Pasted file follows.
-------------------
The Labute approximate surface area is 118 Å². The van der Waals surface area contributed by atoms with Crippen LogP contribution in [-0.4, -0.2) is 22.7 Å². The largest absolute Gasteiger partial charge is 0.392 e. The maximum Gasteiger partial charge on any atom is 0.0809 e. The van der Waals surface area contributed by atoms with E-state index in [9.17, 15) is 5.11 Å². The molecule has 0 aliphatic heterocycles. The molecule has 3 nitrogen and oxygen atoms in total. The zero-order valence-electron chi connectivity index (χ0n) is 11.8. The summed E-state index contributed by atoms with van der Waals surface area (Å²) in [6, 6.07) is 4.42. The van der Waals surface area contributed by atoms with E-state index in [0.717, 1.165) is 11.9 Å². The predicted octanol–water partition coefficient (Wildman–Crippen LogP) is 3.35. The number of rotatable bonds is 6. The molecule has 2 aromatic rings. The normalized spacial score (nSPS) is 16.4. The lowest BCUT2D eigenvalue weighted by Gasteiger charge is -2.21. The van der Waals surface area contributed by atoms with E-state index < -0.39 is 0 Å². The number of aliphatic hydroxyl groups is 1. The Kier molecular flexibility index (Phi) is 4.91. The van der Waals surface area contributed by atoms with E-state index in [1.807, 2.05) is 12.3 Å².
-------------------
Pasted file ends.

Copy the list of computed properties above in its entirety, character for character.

The Labute approximate surface area is 118 Å². The van der Waals surface area contributed by atoms with Crippen LogP contribution in [-0.4, -0.2) is 22.7 Å². The largest absolute Gasteiger partial charge is 0.392 e. The maximum Gasteiger partial charge on any atom is 0.0809 e. The van der Waals surface area contributed by atoms with E-state index in [9.17, 15) is 5.11 Å². The molecule has 0 aliphatic heterocycles. The molecule has 3 nitrogen and oxygen atoms in total. The zero-order valence-electron chi connectivity index (χ0n) is 11.8. The summed E-state index contributed by atoms with van der Waals surface area (Å²) in [6, 6.07) is 4.42. The van der Waals surface area contributed by atoms with E-state index in [0.717, 1.165) is 11.9 Å². The predicted octanol–water partition coefficient (Wildman–Crippen LogP) is 3.35. The number of rotatable bonds is 6. The molecule has 2 aromatic rings. The normalized spacial score (nSPS) is 16.4. The lowest BCUT2D eigenvalue weighted by Gasteiger charge is -2.21. The van der Waals surface area contributed by atoms with E-state index < -0.39 is 0 Å². The number of aliphatic hydroxyl groups is 1. The Kier molecular flexibility index (Phi) is 4.91. The van der Waals surface area contributed by atoms with E-state index in [1.807, 2.05) is 12.3 Å².